Supplementary Material for: Blood-Based Oxidative Stress Markers and Cognitive Performance in Early Old Age: The HAPIEE Study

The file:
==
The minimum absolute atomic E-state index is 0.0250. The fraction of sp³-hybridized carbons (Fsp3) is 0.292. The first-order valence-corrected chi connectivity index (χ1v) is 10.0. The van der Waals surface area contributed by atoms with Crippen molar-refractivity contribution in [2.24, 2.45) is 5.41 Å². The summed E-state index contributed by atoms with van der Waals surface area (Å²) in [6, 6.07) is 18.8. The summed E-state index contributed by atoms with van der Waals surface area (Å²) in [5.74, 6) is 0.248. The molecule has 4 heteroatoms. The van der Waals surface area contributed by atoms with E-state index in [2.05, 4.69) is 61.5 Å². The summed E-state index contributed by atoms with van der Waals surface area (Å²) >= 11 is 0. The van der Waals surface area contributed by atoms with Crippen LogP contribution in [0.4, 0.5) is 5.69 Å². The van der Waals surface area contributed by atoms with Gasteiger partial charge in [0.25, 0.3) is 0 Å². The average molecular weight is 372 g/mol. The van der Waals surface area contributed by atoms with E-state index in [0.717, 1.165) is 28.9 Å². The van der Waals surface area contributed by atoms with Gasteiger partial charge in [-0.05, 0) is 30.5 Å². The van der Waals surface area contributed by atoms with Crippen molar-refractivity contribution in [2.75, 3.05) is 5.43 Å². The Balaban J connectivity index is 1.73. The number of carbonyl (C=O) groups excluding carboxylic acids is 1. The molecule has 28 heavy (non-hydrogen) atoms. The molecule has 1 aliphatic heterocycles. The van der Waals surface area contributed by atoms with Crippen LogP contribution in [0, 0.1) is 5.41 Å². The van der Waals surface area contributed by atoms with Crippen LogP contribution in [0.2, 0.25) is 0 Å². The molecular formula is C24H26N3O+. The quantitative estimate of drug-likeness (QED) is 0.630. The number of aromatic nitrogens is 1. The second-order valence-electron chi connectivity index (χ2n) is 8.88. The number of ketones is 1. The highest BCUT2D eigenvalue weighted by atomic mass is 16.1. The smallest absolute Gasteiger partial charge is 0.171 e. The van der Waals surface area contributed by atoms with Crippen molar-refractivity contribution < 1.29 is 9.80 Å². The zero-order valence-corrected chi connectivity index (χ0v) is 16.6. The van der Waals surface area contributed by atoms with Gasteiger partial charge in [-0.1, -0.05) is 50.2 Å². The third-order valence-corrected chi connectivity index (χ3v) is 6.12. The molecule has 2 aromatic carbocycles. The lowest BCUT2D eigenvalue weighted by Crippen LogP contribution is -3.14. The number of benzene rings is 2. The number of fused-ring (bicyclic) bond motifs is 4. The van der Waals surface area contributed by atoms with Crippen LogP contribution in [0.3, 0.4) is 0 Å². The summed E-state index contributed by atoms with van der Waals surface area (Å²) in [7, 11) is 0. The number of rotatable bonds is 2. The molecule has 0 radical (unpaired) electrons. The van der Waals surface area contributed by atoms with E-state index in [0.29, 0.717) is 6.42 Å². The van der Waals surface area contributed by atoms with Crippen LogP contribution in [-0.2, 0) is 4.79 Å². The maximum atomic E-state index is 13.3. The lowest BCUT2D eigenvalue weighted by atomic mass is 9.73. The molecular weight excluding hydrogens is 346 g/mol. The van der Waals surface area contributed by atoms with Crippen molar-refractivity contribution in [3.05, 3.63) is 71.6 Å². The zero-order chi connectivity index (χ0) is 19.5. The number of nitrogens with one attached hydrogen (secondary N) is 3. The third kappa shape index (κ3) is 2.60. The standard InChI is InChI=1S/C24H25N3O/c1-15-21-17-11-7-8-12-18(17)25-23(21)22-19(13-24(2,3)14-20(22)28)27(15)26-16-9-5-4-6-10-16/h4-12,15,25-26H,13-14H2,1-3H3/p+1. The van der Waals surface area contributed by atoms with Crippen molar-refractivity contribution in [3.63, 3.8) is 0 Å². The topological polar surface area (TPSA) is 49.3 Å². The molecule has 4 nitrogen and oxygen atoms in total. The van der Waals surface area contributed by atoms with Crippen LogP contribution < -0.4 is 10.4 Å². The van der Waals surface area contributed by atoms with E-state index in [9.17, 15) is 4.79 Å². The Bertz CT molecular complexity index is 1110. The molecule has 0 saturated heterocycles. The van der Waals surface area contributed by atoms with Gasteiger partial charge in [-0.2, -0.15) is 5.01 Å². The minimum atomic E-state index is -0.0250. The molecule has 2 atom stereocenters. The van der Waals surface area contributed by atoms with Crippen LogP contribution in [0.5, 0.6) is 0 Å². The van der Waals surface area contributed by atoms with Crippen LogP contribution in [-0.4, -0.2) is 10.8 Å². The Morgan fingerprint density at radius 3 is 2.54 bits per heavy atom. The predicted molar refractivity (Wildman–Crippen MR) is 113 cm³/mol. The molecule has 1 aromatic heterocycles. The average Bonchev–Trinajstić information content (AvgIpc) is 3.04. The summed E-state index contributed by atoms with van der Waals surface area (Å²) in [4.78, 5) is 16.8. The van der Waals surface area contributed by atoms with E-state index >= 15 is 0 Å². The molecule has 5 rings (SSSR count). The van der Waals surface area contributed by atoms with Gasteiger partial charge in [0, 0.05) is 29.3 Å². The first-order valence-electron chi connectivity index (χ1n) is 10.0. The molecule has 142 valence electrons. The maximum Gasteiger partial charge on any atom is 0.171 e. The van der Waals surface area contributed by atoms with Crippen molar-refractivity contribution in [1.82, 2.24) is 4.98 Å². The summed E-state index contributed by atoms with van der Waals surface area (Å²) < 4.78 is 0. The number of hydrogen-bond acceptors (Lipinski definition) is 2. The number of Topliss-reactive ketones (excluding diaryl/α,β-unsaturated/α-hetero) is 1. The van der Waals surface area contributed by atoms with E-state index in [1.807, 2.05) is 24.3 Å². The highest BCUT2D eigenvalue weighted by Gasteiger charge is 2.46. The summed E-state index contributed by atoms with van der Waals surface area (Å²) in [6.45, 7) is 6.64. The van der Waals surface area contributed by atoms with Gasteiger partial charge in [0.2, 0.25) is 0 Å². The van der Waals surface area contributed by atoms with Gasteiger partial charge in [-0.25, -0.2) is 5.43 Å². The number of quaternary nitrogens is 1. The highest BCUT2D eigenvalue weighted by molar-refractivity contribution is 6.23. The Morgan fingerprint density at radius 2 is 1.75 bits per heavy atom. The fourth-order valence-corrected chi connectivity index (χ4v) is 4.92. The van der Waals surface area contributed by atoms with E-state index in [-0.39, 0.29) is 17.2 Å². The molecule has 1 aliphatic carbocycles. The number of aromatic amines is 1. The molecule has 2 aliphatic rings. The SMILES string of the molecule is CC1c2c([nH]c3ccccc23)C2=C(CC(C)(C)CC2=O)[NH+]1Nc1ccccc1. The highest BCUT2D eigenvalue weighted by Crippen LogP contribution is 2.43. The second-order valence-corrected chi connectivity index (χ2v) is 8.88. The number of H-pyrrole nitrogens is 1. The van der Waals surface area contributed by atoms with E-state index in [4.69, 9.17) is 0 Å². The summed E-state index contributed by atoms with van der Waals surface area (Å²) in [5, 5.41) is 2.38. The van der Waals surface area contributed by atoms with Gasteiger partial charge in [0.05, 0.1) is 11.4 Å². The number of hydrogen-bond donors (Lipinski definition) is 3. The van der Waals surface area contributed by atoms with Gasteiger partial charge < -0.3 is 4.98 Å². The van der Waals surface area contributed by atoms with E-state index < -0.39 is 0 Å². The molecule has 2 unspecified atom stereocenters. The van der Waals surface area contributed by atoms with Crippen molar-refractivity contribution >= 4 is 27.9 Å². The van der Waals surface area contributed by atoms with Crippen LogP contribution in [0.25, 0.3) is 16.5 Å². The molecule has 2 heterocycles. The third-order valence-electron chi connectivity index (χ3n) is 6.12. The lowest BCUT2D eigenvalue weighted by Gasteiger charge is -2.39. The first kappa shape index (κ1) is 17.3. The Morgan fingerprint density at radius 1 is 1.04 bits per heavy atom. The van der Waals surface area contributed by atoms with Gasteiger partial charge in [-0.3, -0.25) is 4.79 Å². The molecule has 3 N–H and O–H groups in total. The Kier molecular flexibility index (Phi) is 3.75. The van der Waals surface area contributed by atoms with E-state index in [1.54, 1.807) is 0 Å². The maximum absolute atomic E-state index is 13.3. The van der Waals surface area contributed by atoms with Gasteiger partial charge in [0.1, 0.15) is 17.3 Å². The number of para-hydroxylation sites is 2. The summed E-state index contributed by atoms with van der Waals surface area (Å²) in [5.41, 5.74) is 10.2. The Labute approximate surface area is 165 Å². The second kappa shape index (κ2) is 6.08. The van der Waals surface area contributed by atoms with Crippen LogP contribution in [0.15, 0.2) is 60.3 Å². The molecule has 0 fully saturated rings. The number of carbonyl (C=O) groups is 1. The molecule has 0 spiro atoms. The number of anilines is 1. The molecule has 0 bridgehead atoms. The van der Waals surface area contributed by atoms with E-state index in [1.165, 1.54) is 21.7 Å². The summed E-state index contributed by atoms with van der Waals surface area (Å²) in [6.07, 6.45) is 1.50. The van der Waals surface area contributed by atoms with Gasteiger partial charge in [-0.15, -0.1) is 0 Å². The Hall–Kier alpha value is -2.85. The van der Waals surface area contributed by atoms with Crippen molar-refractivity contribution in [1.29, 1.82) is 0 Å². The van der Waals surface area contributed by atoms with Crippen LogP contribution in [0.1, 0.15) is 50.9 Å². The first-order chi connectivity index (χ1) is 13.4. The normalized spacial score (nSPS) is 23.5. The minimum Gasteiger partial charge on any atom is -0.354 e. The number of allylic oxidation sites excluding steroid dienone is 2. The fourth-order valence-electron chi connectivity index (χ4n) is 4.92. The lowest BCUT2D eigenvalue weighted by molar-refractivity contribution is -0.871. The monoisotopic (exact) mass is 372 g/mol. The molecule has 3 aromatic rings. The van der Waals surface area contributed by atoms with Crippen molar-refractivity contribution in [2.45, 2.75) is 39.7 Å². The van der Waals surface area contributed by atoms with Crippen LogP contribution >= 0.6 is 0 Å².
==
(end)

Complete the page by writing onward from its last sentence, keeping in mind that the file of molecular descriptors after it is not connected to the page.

Background/Aims: Oxidative stress is involved in Alzheimer disease pathology, but its impact on cognitive function in community-dwelling older adults remains unknown. We estimated associations between serum oxidative stress markers and cognitive function in early old age. Methods: Subjects aged 45-69 years recruited in urban centers in Central and Eastern Europe had memory, verbal fluency, and processing speed assessed at baseline (2002-2005) and 3 years later. Derivatives of reactive oxygen metabolites (d-ROMs), biological antioxidant potential (BAP), and total thiol levels (TTLs) were measured at baseline in a subsample. Linear regression was used to estimate associations of biomarkers with cognitive test scores cross-sectionally (n = 4,304) and prospectively (n = 2,882). Results: Increased d-ROM levels were inversely associated with global cognition and verbal fluency cross-sectionally and in prospective analysis; observed effects corresponded to 3-4 years' higher age. TTL was inconsistently associated with memory. BAP was not related to cognitive function. Conclusion: This study found modest evidence for a relationship between serum d-ROMs and cognitive function in a population sample of older adults.